The drum is the most important instrument. —-Boni Gnahore
Some Random Thoughts On Drumming
I’m going to take some time now to write a little bit about my whole approach to playing the drums.
I first started playing the piano at 5 years old, and my Mom was taking lessons while at that same time letting me take lessons with the same teacher. She was a really nice, red haired lady and all I remember was that her name was Miss Kathy.
Anyway, I didn’t really get into drumming until around age 9, when I suddenly decided that I wanted to switch from piano to drums, after seeing Buddy Rich play drums on the Tonight Show late one night while the family was watching TV.
You know the drum was the first instrument besides the human voice. —Billy Higgins
I think this earlier study of piano really helped me to think musically in applying myself toward the drums. Sure, the drums is a musical instrument and one would think that it automatically is just as musical as say, an oboe, or a violin. But everyone typically thinks of the drums as mostly a rhythmic/timekeeping instrument.
While the function of a drummer keeping time and groove is a given, many non-drummers (and drummers) don’t really understand the melodic nature of the drums, and musicality and dynamics that it can add to the music.
But, I feel not every drummer approaches their instrument melodically, or harmonically. The natural emphasis is on the rhythmic sensibilities of the instrument. Drummers, while emphasizing the need to know the rudiments and basic patterns, miss out on the need to emphasize even more.
And I think this whole musicality of the drums carries into the importance of dynamics and sensitivity in a song.
Later on, all the work I had done with big bands had taught me to further understand the importance of the drums in relation to the rest of the band. In big band, the drummer sets up a lot of the “hits” and “breaks” that the rest of the band does. It sort of becomes a job for the drummer to actually cue the band to changes in the song and arrangement. And the drummer can subtlely cue when there’s going to be a sax solo, or when there’s going to be a dramatic build and break in the music… and when the song will end. All this is an example of the musical-ness of the drums. In a sense, the drummer can, and sometimes, functions as the leader of the band.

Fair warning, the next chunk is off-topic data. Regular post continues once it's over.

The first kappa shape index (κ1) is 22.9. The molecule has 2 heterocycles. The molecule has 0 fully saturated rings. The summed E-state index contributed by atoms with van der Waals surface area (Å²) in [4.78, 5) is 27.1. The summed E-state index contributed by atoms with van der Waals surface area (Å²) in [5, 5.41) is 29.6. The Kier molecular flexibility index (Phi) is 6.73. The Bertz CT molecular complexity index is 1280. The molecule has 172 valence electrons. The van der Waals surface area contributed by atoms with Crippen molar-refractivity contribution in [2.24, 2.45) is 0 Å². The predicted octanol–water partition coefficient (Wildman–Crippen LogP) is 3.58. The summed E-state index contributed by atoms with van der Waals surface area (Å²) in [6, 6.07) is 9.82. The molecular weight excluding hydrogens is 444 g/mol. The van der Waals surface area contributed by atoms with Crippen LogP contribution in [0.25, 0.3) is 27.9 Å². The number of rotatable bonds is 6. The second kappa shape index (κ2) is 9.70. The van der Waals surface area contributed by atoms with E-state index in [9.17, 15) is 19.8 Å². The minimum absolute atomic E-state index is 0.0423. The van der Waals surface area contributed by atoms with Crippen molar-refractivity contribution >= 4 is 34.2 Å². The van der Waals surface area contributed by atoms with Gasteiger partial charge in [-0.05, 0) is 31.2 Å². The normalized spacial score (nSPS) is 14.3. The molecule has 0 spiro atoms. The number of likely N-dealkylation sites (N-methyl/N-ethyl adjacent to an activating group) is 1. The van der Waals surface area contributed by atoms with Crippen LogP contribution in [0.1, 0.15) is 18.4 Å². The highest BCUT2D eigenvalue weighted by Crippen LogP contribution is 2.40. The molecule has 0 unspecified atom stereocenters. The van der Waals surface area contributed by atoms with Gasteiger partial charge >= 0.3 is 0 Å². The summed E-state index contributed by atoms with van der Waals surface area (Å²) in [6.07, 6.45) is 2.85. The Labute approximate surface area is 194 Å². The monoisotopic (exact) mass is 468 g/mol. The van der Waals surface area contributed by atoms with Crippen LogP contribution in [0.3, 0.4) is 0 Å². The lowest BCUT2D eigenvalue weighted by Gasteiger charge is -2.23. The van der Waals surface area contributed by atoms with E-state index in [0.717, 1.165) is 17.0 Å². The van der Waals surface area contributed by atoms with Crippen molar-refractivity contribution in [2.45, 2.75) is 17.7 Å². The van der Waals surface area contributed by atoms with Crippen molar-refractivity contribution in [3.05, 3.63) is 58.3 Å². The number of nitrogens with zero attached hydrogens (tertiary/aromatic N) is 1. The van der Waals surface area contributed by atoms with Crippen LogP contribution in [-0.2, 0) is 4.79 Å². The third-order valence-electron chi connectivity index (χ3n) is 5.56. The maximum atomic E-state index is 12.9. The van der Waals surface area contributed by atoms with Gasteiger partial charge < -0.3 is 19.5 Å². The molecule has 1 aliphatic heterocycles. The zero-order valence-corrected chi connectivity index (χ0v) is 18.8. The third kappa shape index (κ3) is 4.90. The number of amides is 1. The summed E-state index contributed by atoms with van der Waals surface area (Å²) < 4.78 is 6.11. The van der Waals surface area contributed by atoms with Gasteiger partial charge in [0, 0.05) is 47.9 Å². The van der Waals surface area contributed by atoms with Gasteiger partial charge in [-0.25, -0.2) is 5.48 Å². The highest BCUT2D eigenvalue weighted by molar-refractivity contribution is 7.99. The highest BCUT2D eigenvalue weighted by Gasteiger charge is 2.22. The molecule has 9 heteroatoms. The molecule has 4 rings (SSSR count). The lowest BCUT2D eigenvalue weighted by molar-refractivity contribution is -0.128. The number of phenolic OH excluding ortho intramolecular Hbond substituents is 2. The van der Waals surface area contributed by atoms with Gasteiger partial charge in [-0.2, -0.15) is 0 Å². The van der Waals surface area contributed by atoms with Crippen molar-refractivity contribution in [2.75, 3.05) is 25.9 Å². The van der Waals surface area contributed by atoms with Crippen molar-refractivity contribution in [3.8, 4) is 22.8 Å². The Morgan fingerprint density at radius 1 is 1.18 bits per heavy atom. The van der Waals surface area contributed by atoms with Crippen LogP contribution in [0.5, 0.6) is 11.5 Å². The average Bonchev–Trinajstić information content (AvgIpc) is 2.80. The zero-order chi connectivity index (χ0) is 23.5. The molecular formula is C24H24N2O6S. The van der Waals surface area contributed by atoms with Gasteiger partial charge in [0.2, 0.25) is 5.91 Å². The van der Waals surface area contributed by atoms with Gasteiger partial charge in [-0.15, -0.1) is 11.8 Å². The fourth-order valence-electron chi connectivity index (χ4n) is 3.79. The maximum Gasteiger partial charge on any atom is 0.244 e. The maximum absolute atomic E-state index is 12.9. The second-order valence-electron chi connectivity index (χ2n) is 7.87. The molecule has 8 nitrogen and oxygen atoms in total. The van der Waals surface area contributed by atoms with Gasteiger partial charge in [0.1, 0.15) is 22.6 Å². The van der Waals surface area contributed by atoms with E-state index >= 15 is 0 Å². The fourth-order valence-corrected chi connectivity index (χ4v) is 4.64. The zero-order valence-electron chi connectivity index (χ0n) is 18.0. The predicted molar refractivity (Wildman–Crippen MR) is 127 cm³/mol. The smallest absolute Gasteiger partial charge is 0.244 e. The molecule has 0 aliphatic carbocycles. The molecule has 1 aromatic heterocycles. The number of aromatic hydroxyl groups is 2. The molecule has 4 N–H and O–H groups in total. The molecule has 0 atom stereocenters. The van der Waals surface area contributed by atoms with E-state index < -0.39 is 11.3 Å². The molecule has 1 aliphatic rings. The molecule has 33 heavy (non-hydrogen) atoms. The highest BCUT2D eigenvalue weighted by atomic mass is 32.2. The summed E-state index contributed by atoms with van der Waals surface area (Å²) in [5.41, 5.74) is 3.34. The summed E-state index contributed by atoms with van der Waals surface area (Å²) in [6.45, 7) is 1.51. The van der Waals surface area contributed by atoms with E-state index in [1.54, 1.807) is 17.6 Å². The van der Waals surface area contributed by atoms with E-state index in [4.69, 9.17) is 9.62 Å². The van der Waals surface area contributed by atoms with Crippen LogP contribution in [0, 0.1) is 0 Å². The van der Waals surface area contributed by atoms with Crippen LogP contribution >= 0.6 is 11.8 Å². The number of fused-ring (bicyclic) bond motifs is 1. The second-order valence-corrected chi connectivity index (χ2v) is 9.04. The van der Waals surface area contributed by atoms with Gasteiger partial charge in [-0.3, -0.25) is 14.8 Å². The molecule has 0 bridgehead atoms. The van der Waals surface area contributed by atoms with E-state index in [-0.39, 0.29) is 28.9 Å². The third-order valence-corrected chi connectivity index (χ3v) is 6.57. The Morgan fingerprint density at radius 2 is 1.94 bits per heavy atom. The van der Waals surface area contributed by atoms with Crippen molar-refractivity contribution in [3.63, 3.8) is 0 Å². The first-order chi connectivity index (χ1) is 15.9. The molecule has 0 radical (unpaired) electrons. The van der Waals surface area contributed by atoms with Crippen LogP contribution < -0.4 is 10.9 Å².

And drummers need to understand the importance of their instrument beyond the rhythmical capabilities. There are also melodic as well as harmonic possibilities that can be expressed with the drums.
In music, syncopation is a stress on a normally unstressed beat, or a missing beat where a stressed one would normally be expected. Syncopation is used in many musical styles, including classical music, but it is fundamental in such styles as ragtime, rap, jump blues, jazz and often in dubstep. In the form of a back beat, syncopation is used in virtually all contemporary popular music.
The use of syncopation in drumming allows the instrument to become much more dynamic, dramatic, and alive.
The lighter, softer notes between the syncopated accented notes, become ghost notes. This whole philosophy of tension and release within any rhythmic groove generates much excitement in the music. There is no need to really play hard and loud to generate excitement. If one plays more dynamically, it creates more musicality, as well as with more sensitivity. This in turn helps in communicating with the musicians around you on stage.
Usually, I try not to play drums at full-volume all the time. In order to truly perform dynamically, one has to perform at medium volume, allowing for “ghost notes” (soft notes) and accents (loud notes) to effectively be expressed. A drummer shouldn’t JUST play time or keep a loud groove on 2 and 4 of a 4/4 beat. Then there would be no room to play dynamically any more, and you would just resort to only play 2 and 4, and not be able to express oneself musically.
Drummers: Don’t let other bandmembers tell you to just keep the groove.
When you’re the drummer in the band, you’re doing so much more and you’re constantly on. It’s not like you can take a break.
Drummers need to be able to react to the other musicians on stage. Music, if done the right way, is very musical and dynamic. Trust me, playing this way will become more musical than if you were to just keep a steady beat. Not that keeping a steady beat isn’t important. It’s just not the means to an end.
One has to go beyond the groove and do more musical things, in addition to playing the groove. And THAT is the challenge for the drummer.
Play groove. But do those things that will make the music much more dynamic, creative and alive…..